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  • Writer's pictureNíall Hedderman

It is a Service, not a Product!

2013 has been a busy year, at one point or another I had five separate buildings under construction. One is still being built and is due to complete just before Christmas. These projects were all extensions and alterations to existing houses, ranging in cost from £30k to £150k. While the clients and their projects were all different, most encountered the same issue during construction;

The clients and the builders had very different expectations of their roles.

Builders imagine they are providing a product, a physical building. Clients expect builders to provide a service, to give them advice and guidance before, during and after construction.

Let me give you a small example. Recently I was contacted by two separate clients on the same day, both of their projects had finished this year and both were built by the same contractor. The weather had turned cold that day and both clients had exactly the same problem, they couldn't work their heating controls. Both of these guys are capable, intelligent and university educated. Both had read the user’s manual and yet both were still unable to control their heating systems.

What is wrong with this picture?

First, the contractor was responsible for the design and installation of the heating system, the boiler, the radiators and the control units. The same kit was installed in both properties and neither the client nor I were given any choice on the control unit specification, it just appeared one day.

Second, the contractor never demonstrated the controls to the client. The unit was installed, the plumber and electrician checked that it worked and then left. They never trained the client.

What Do Homeowners Expect From Builders?

When I challenged the contractor he was genuinely baffled, asking rhetorically "what do they expect?" It turns out they don't expect a lot, they just expect something different. Over the past two decades the economy has undergone a profound shift, from providing products to providing services. The service sector is now the single largest part of the UK economy. To those old enough to remember, even parts of the economy that once provided solid, physical products now focus on service. Take the car industry, the time was when customers looking for a vehicle took a test drive, some haggling might happen and then money changed hands. Now car dealerships will check the cars history, arrange finance, car tax and an MoT if necessary. They will call you in advance to arrange the annual service and give you a courtesy car while yours is unavailable. When I bought a Land Rover earlier this year I was given a free off road driving course – I hadn't asked for it and the training might never be necessary, but it was appreciated.

Society Has Changed.

The same transformation has happened in the tourism, insurance and financial sectors. Who now books a holiday, arranges insurance or applies for a credit card without comparing their options online? This quantum leap in the speed, convenience and depth of information available to consumers has created high expectations for all other parts of the economy.

Even groceries, the most basic of commodities, have not been immune. Tesco, Sainsbury’s, ASDA and other supermarkets make the whole process of buying food as easy and convenient as possible. You can now order online and they will even deliver it to your door at a time to suit you!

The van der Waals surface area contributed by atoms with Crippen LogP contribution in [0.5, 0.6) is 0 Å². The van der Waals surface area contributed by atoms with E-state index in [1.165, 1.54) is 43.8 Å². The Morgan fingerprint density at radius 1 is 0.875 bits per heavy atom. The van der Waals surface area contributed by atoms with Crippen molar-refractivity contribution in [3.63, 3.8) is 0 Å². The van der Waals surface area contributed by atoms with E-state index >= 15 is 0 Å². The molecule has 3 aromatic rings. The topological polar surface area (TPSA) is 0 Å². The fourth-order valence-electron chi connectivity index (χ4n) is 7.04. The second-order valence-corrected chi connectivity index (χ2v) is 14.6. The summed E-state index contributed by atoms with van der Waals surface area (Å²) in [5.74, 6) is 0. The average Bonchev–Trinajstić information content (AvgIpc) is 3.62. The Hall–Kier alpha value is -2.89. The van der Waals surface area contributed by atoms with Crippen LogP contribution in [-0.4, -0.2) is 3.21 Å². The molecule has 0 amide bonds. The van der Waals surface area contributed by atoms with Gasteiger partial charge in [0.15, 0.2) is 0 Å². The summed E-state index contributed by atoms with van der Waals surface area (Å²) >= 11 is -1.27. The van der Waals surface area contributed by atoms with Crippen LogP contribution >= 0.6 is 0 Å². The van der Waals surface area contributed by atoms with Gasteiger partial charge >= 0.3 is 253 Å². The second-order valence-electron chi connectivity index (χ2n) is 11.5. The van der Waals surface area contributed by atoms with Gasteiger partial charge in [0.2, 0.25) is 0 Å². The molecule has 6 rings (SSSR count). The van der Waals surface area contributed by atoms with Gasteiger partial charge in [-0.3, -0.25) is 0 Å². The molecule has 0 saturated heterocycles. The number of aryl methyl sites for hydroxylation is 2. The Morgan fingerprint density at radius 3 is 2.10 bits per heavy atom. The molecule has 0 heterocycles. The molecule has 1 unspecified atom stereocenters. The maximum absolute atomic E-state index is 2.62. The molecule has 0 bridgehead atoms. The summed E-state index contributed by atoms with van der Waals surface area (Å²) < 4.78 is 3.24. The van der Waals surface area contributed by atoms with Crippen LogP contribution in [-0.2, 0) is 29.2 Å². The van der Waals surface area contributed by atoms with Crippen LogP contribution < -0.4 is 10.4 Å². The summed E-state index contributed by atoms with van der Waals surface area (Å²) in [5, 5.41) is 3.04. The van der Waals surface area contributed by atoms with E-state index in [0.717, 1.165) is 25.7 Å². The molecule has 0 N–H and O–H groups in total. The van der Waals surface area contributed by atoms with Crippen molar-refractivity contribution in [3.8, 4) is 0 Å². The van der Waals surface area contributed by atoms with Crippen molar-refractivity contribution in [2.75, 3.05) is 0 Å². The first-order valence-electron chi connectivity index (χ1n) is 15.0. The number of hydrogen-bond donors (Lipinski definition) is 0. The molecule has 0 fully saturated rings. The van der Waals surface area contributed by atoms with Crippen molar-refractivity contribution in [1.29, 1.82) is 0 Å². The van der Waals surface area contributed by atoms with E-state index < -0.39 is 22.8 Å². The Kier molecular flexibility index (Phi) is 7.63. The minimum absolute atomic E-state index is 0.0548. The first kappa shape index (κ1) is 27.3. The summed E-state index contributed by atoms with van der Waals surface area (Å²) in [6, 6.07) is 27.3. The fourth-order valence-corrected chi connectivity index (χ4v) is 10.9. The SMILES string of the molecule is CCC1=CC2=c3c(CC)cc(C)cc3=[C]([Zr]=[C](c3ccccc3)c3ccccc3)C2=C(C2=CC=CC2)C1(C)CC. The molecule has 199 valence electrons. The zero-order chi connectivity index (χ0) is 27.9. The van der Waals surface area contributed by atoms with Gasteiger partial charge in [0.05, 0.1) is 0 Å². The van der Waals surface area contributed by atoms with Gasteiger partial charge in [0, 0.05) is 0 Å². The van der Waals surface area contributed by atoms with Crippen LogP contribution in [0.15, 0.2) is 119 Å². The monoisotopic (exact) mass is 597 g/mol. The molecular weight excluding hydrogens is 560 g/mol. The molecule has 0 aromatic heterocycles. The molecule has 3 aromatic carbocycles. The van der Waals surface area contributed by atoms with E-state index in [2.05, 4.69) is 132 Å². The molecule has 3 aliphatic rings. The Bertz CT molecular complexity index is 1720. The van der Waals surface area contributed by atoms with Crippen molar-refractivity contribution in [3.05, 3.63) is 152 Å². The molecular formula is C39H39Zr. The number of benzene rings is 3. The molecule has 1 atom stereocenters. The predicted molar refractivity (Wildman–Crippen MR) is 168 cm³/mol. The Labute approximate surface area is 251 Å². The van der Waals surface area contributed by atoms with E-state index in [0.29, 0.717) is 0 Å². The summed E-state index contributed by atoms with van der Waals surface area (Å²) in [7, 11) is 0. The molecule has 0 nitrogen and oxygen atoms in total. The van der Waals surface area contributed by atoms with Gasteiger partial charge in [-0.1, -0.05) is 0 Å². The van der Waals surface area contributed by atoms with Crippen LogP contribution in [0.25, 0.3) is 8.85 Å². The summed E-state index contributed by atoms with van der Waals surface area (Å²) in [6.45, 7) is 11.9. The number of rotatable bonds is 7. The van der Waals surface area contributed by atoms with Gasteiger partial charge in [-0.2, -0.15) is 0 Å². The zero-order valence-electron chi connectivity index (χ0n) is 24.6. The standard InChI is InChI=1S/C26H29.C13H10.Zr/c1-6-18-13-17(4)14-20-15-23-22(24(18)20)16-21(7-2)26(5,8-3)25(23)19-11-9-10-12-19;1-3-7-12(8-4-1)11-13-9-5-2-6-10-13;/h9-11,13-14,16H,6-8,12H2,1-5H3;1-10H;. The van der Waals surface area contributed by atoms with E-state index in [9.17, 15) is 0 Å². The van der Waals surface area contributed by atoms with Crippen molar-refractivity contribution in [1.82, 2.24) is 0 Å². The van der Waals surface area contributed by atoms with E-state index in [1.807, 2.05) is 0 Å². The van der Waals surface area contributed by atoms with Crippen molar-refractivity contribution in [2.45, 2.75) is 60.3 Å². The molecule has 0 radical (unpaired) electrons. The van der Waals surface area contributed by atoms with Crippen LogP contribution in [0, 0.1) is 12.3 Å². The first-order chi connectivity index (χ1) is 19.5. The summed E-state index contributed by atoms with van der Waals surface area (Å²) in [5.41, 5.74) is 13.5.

Consumers have come to expect businesses to be proactive, anticipating what people want before they need it. Business types talk endlessly about being 'customer focused' but most builders I meet seem instead to be product focused and it is leading to more and more disgruntled clients and baffled builders.

So what can be done?

First off builders need to look at a project from Z to A, not the other way around. Most builders are practical people, they see a set of drawings and think, "right, we dig some foundations, lay some drains, build some walls, put up a roof and bobs your uncle". They tend to visualise the process in the same linear sequence required to build it. I would argue they should do the reverse. Why? because no one is going to phone a builder late on a rainy Saturday evening to say "my foundations have stopped working" but they will phone to say their are trapped in the new bathroom because the lock has jammed (this actually happened to one of my clients) If the builder focuses first on the parts of the building the user will encounter every day, problem areas can be identified before they emerge. They would see that boiler controls, lighting, ventilation, door handles, kitchen units and bathroom accessories have far more opportunities to disappoint a client than a brick wall or slate roof ever will. Builders need to accept that a £5,000 bathroom is more important than a £50,000 foundation, from a client's point of view.

To Succeed, Builders Must Take More Responsibility. 

The downside of this is that builders will probably have to take moral responsibility for items that are not their legal responsibility, the kitchen units are a classic example. These will usually be supplied, pre-built, by a specialist and if they fail in any way, it is the responsibility of the specialist to fix it. But that can be a very unsatisfactory experience for the client.

Imagine instead of building a new house, the client buys a new car and it breaks down a few weeks later. The client is miles from home and has a recovery truck take him and the car back to the dealership, where the salesman looks under the hood and tells him, "the alternator is blown".

The client says, "great, how soon can you fix it?".

"Oh, it’s not our responsibility", says the salesman, "we didn't supply the alternator..."

I wouldn't be very happy with that kind of service, would you?

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